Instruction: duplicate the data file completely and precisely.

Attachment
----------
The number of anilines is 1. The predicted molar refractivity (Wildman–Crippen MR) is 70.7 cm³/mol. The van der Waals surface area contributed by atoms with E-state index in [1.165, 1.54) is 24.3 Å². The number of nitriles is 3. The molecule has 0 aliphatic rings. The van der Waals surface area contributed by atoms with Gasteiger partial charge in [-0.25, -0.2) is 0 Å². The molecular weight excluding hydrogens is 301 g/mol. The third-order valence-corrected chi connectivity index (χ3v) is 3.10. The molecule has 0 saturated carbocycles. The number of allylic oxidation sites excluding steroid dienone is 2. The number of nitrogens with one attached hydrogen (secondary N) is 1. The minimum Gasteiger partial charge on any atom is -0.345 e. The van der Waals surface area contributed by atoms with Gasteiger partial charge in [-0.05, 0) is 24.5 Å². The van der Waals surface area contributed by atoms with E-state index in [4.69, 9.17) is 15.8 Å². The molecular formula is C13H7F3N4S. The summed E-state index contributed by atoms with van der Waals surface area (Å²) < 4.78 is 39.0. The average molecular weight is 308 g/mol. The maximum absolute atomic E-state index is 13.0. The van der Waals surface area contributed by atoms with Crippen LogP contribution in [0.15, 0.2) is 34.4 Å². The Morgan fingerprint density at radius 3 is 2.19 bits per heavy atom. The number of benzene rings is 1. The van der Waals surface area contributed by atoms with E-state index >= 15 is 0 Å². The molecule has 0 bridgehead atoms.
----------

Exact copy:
The number of anilines is 1. The predicted molar refractivity (Wildman–Crippen MR) is 70.7 cm³/mol. The van der Waals surface area contributed by atoms with E-state index in [1.165, 1.54) is 24.3 Å². The number of nitriles is 3. The molecule has 0 aliphatic rings. The van der Waals surface area contributed by atoms with Gasteiger partial charge in [-0.25, -0.2) is 0 Å². The molecular weight excluding hydrogens is 301 g/mol. The third-order valence-corrected chi connectivity index (χ3v) is 3.10. The molecule has 0 saturated carbocycles. The number of allylic oxidation sites excluding steroid dienone is 2. The number of nitrogens with one attached hydrogen (secondary N) is 1. The minimum Gasteiger partial charge on any atom is -0.345 e. The van der Waals surface area contributed by atoms with Gasteiger partial charge in [-0.05, 0) is 24.5 Å². The van der Waals surface area contributed by atoms with E-state index in [4.69, 9.17) is 15.8 Å². The molecular formula is C13H7F3N4S. The summed E-state index contributed by atoms with van der Waals surface area (Å²) < 4.78 is 39.0. The average molecular weight is 308 g/mol. The maximum absolute atomic E-state index is 13.0. The van der Waals surface area contributed by atoms with Crippen LogP contribution in [0.15, 0.2) is 34.4 Å². The Morgan fingerprint density at radius 3 is 2.19 bits per heavy atom. The number of benzene rings is 1. The van der Waals surface area contributed by atoms with E-state index >= 15 is 0 Å². The molecule has 0 bridgehead atoms.